Dirks' suggestion that the communities classified by the census bore little relation to those that existed in everyday practice before this intervention is often disputed, but let us examine some of the possibilities thrown up by the current exercise in caste enumeration. First up we have the rash of organisations across Tamil Nadu calling on members to shed their sub-caste identities in favour of the more substantive group. The Vanniyar Union, amongst others, has urged members to register themselves under the overarching category in order to emphasise their numerical strength for political and material benefit. Stretching castes horizontally was also a prime response to the institution of the colonial census, and it fundamentally alters how we understand caste or, indeed, how that caste operates. The move from local to State-wide categories in the early 1900s, for instance, broadened marriage circles and led to an emphasis on ‘blood' or lineage rather than codes of conduct as the basis of caste belonging.
The example of the Agamudayars goes one step further. The proposal for the three distinct clans of Mudaliar, Vellalar and Mukkulathor Agamudayars to put themselves forward as a coherent block highlights the instrumental concerns underlying many of the claims being advanced. This proposal would lead to a re-categorisation of the community rather than a simple enumeration. The outraged response of the Mukkulathor Agamudayars demonstrates the extent to which the proposition flouts existing caste conventions let alone pre-British ones.
Finally, there is the example of politicians who seek to use this opportunity to create new census categories altogether. The Viduthalai Chiruthaigal's Thirumavalavan, thus, called for marginalised sections to register themselves as Dalits or ‘casteless' people. His rationale was to avoid intra-Dalit debates about majorities and minorities. Not only is there no space for such responses in the survey, his stance finds no welcome from Arunthathiyar groups keen to increase their sub-quota award. In other words, the contours of caste or, to be more precise, caste politics are being refashioned and renegotiated in response to the current census just as they were in the face of British attempts to map the populace.Not surprisingly, the outpouring of caste-based demands, gatherings and statements gives rise to the argument that caste is politicised and animated by head-counts of this nature. The fact that notionally rigid categories can be negotiated and renegotiated in the hope of securing political influence, however, reminds us that caste has always been pliable by political influence. What this demonstrates is that while the ultimate effect of the census may be to crystallise, the process serves to highlight the inherent fuzziness and malleability of social categories. The debates and strategies surrounding the current administrative exercise offer yet another example of the politics of caste. What the end result of the current survey will be remains to be seen, but for now at least it provides multiple organisations a powerful means of mobilising support and an emotional card to play. The census has clearly animated the appeal to caste and the rhetoric of community, but only when the dust has settled will we be able to discern the shape that the newly classified castes have assumed. In the meantime, the hope that the data would serve to rationalise OBC reservations and related debates, lies buried beneath the claims and counter-claims of innumerable caste-based organisations.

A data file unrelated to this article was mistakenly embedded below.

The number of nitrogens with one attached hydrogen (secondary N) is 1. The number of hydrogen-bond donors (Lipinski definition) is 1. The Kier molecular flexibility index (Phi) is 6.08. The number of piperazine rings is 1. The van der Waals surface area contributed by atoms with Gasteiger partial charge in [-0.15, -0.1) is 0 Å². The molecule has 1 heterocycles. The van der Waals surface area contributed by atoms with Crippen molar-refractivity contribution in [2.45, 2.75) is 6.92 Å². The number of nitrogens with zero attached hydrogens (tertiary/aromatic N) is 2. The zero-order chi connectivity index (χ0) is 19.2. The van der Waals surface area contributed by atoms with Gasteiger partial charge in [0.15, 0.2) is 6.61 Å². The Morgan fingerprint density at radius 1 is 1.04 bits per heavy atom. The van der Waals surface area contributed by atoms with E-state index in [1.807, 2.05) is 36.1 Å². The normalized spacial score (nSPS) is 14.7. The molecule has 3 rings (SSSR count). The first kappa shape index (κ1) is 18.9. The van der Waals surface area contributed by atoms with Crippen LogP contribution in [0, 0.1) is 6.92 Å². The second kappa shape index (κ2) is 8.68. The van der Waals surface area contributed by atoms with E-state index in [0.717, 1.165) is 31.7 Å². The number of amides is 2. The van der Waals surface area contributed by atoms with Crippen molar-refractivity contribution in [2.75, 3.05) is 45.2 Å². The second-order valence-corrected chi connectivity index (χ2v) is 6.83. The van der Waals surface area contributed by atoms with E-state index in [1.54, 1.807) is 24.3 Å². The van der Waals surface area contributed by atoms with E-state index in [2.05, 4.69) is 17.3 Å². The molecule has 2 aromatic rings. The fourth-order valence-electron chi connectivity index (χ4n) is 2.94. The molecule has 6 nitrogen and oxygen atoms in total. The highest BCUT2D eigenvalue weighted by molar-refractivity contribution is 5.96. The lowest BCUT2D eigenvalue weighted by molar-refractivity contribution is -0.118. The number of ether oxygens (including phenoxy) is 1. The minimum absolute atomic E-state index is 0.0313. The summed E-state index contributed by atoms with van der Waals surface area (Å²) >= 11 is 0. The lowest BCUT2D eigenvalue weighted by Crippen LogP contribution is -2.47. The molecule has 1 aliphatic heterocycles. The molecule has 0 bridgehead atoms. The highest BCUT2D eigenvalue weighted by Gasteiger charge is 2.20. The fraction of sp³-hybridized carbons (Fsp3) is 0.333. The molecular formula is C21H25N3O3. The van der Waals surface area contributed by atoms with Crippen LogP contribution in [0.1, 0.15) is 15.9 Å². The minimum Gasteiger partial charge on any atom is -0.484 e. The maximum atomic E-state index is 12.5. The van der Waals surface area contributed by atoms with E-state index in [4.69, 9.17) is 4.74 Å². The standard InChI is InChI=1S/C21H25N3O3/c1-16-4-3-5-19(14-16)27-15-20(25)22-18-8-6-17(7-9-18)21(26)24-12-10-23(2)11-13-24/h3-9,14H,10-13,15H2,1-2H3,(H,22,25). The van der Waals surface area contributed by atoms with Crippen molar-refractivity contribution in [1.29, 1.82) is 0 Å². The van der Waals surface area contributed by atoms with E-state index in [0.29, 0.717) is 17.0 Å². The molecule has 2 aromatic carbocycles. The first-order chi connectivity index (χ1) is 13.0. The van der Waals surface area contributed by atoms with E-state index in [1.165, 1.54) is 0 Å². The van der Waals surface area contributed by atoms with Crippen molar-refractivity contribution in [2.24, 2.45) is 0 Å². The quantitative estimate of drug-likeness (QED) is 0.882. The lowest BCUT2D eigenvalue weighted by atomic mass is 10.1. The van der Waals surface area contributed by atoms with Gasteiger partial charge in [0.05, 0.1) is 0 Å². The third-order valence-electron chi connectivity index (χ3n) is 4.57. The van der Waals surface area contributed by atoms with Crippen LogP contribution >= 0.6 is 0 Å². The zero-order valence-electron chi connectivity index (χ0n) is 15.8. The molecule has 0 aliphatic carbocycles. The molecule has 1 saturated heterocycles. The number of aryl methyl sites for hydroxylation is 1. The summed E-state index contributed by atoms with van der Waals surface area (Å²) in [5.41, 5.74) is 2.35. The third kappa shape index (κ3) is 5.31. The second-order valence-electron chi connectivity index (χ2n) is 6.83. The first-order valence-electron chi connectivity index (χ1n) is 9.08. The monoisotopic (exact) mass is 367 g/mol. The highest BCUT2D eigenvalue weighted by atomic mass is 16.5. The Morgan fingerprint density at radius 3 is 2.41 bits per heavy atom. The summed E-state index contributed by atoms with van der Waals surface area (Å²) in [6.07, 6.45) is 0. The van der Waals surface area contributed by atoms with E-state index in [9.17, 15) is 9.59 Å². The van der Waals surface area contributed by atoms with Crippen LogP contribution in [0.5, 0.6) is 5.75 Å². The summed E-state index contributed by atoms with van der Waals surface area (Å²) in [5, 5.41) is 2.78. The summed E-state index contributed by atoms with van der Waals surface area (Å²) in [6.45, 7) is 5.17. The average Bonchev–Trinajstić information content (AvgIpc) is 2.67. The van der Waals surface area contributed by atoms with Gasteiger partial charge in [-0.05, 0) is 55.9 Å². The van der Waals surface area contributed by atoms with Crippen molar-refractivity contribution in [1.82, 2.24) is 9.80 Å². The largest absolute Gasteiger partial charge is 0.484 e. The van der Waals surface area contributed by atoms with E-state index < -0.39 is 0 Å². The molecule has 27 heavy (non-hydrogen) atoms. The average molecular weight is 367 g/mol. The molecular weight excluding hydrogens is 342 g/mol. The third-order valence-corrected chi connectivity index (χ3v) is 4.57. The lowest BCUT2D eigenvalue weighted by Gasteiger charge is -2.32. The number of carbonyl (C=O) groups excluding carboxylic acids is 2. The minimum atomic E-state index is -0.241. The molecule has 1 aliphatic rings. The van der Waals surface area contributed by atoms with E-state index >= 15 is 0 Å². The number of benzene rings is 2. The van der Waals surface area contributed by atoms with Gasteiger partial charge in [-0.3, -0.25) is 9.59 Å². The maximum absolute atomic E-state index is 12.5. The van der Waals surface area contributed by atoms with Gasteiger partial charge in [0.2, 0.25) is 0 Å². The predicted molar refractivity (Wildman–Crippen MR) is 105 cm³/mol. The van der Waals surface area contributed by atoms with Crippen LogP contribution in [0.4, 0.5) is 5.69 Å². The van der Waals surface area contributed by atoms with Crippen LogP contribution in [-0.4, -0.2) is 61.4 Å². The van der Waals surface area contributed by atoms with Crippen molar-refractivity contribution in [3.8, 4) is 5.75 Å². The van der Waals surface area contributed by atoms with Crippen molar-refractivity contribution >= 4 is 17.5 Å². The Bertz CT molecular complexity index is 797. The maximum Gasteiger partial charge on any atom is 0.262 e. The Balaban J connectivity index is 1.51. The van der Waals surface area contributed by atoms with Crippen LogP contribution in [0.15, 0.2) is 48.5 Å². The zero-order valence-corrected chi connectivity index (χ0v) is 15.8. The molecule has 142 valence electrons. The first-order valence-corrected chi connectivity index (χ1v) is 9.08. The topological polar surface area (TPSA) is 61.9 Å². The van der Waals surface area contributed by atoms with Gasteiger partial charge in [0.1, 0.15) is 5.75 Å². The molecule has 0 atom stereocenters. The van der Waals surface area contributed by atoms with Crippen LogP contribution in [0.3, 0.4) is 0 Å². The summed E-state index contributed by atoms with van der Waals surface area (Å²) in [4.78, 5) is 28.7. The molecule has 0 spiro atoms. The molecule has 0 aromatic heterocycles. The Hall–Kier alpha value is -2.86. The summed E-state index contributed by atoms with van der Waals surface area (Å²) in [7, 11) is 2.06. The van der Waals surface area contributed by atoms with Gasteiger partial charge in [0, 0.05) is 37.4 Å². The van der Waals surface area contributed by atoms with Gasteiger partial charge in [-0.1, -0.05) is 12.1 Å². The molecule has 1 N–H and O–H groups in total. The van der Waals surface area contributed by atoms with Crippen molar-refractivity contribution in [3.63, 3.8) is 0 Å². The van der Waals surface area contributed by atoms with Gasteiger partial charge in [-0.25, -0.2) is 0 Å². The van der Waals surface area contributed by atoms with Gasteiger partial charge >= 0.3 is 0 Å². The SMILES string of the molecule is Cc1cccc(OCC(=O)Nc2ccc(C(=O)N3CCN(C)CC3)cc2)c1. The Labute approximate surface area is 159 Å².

(Hugo Gorringe is Senior Lecturer in Sociology at the University of Edinburgh. He has conducted research on Dalit movements in Tamil Nadu and is the author of Untouchable Citizens.)